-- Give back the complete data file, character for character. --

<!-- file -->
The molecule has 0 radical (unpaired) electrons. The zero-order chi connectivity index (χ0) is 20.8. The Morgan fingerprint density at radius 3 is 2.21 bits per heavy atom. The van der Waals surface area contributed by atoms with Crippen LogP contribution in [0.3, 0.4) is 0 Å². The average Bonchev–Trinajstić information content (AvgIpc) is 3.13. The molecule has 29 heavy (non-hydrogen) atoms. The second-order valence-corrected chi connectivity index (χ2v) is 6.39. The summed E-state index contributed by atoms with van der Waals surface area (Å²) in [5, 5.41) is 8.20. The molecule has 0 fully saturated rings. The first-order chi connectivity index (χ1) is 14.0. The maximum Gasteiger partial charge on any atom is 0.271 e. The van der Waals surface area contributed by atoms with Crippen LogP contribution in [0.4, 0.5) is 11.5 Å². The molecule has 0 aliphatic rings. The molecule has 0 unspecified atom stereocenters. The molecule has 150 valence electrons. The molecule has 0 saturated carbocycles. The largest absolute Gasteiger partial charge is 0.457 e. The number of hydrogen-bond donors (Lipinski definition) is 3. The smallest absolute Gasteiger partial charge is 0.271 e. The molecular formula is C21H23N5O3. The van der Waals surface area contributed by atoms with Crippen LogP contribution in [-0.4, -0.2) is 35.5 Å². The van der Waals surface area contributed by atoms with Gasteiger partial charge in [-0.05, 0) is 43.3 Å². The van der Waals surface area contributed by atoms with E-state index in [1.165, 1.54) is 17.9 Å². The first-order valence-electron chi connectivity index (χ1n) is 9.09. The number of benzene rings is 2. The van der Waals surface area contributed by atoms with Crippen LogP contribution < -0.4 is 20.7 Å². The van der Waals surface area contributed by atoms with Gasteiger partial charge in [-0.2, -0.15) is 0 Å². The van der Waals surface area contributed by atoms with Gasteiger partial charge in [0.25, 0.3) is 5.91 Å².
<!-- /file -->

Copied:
The molecule has 0 radical (unpaired) electrons. The zero-order chi connectivity index (χ0) is 20.8. The Morgan fingerprint density at radius 3 is 2.21 bits per heavy atom. The van der Waals surface area contributed by atoms with Crippen LogP contribution in [0.3, 0.4) is 0 Å². The average Bonchev–Trinajstić information content (AvgIpc) is 3.13. The molecule has 29 heavy (non-hydrogen) atoms. The second-order valence-corrected chi connectivity index (χ2v) is 6.39. The summed E-state index contributed by atoms with van der Waals surface area (Å²) in [5, 5.41) is 8.20. The molecule has 0 fully saturated rings. The first-order chi connectivity index (χ1) is 14.0. The maximum Gasteiger partial charge on any atom is 0.271 e. The van der Waals surface area contributed by atoms with Crippen LogP contribution in [0.4, 0.5) is 11.5 Å². The molecule has 0 aliphatic rings. The molecule has 0 unspecified atom stereocenters. The molecule has 150 valence electrons. The molecule has 0 saturated carbocycles. The largest absolute Gasteiger partial charge is 0.457 e. The number of hydrogen-bond donors (Lipinski definition) is 3. The smallest absolute Gasteiger partial charge is 0.271 e. The molecular formula is C21H23N5O3. The van der Waals surface area contributed by atoms with Crippen LogP contribution in [-0.4, -0.2) is 35.5 Å². The van der Waals surface area contributed by atoms with Gasteiger partial charge in [-0.05, 0) is 43.3 Å². The van der Waals surface area contributed by atoms with E-state index in [1.165, 1.54) is 17.9 Å². The first-order valence-electron chi connectivity index (χ1n) is 9.09. The number of benzene rings is 2. The van der Waals surface area contributed by atoms with Crippen LogP contribution < -0.4 is 20.7 Å². The van der Waals surface area contributed by atoms with Gasteiger partial charge in [-0.2, -0.15) is 0 Å². The van der Waals surface area contributed by atoms with Gasteiger partial charge in [0.25, 0.3) is 5.91 Å².